Prosecutors sometimes appear to vie for placement in the Guinness Book of World Records for the longest sentence in a white-collar case. They are aided by the amorphous concept of loss calculation under a sentencing guidelines structure that equates jail time with often-inflated assessments of loss caused by the crime.
In one recent case in Connecticut, the government argued for a finding of a $1.4 billion loss based on a fraudulent transaction that had no monetary impact on the earnings or revenues of the corporation in question.
In a securities law setting, loss calculation for public corporation cases can be complex, requiring the retention of experts and incorporating such abstruse concepts as leakage, corrective disclosure, event studies and efficient markets.[FOOTNOTE 1] Some courts have begun to recognize the complexity of loss calculation analyses and have attempted to temper their consequences.
Recent decisions from the 2nd U.S. Circuit Court of Appeals reflect this attitude. In United States v. Confredo,[FOOTNOTE 2] the circuit court addressed actual versus intended loss and a defendant's right to prove his subjective intent in calculating the loss caused by his conduct. In United States v. Rutkoske,[FOOTNOTE 3] the court dealt with loss causation and the necessity for connecting loss amounts to the defendant's wrongful conduct. Both cases assist white-collar practitioners in formulating arguments at sentencing and responding to loss calculations submitted by the government and probation department.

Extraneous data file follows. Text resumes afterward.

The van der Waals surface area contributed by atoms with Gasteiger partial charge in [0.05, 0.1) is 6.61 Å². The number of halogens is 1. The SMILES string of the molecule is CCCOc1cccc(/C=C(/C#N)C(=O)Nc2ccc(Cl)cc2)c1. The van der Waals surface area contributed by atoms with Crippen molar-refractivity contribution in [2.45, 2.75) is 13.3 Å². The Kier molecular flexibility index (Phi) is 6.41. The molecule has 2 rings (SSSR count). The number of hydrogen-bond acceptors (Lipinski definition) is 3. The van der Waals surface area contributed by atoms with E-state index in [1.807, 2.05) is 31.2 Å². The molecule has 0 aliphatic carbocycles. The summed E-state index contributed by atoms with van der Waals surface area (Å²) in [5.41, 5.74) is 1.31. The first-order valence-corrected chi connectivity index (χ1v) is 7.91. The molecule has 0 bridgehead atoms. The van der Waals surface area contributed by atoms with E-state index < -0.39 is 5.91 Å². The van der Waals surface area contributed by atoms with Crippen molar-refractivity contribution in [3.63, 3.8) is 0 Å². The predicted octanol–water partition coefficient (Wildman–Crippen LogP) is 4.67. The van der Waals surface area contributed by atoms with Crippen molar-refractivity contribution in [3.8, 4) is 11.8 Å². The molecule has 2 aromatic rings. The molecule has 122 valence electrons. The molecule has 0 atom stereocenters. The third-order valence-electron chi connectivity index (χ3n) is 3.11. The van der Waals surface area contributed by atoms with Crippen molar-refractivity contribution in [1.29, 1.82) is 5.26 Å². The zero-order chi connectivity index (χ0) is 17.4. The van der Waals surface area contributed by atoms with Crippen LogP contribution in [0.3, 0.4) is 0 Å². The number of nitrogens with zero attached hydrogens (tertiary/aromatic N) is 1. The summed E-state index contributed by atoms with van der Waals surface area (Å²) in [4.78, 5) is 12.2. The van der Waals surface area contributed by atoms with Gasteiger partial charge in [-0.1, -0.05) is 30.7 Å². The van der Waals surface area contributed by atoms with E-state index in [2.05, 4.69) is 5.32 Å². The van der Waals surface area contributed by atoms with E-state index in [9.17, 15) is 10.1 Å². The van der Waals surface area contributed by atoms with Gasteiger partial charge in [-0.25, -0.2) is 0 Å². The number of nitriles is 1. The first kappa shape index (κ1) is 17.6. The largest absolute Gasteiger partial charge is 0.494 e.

'UNITED STATES V. CONFREDO'
In Confredo, the defendant pleaded guilty to bank fraud, false statements on loan applications, false statements to federal law enforcement officers and witness tampering. Doing business as Granite Financial Services, Confredo coordinated the submission of over 200 fraudulent loan applications to banks located in New York City on behalf of customers who would not otherwise have been able to obtain the requested funds.
Specifically, Confredo drafted fictitious loan applications, tax returns, financial statements and other supporting documents to create the impression that his uncreditworthy clients were well-established and profitable businesses. Granite Financial Services received a fee based on a percentage of the loan amount received by the customers. Personally, Confredo received over $2 million from the scheme.
The Presentence Report prepared by the Probation Department after the defendant's guilty plea calculated the loss attributable to Confredo's conduct to be $24.2 million the "total amount requested in [the] various loan applications." The PSR noted that the actual loss to the banks was "extremely difficult to ascertain due to the amount of loans involved, the continual loan payments received by the banks from the customers of the loans and the negotiations of settlement agreements between the banks and these customers."[FOOTNOTE 4]
The 1997 Sentencing Guidelines applicable to Confredo's conduct provided that a sentencing court should use the greater of actual or intended loss in calculating a defendant's sentence.[FOOTNOTE 5] At sentencing, the government and probation office argued that the loss calculation should be based on the intended loss attributable to Confredo's conduct, represented by the combined face value of the loan applications.